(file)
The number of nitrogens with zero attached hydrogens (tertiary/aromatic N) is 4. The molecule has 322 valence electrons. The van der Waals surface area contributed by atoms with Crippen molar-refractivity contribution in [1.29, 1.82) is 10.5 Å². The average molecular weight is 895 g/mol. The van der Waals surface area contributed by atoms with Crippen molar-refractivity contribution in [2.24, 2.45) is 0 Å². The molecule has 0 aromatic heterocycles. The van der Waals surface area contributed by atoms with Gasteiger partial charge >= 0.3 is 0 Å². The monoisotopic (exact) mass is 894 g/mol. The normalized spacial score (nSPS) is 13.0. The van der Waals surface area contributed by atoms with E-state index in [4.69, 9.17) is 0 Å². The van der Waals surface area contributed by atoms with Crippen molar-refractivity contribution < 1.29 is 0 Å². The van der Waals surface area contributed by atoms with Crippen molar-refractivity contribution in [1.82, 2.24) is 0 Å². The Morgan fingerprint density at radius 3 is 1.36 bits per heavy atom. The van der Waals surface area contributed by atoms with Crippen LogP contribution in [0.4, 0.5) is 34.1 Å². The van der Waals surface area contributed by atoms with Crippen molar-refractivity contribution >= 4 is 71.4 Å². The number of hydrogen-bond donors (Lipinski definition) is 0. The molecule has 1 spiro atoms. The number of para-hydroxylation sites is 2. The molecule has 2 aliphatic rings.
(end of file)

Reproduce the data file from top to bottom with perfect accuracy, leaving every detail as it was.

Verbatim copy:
The number of nitrogens with zero attached hydrogens (tertiary/aromatic N) is 4. The molecule has 322 valence electrons. The van der Waals surface area contributed by atoms with Crippen molar-refractivity contribution in [1.29, 1.82) is 10.5 Å². The average molecular weight is 895 g/mol. The van der Waals surface area contributed by atoms with Crippen molar-refractivity contribution in [2.24, 2.45) is 0 Å². The molecule has 0 aromatic heterocycles. The van der Waals surface area contributed by atoms with Gasteiger partial charge >= 0.3 is 0 Å². The monoisotopic (exact) mass is 894 g/mol. The normalized spacial score (nSPS) is 13.0. The van der Waals surface area contributed by atoms with E-state index in [4.69, 9.17) is 0 Å². The van der Waals surface area contributed by atoms with Crippen molar-refractivity contribution < 1.29 is 0 Å². The van der Waals surface area contributed by atoms with Crippen molar-refractivity contribution in [1.82, 2.24) is 0 Å². The Morgan fingerprint density at radius 3 is 1.36 bits per heavy atom. The van der Waals surface area contributed by atoms with Crippen LogP contribution in [0.4, 0.5) is 34.1 Å². The van der Waals surface area contributed by atoms with Crippen molar-refractivity contribution >= 4 is 71.4 Å². The number of hydrogen-bond donors (Lipinski definition) is 0. The molecule has 1 spiro atoms. The number of para-hydroxylation sites is 2. The molecule has 2 aliphatic rings.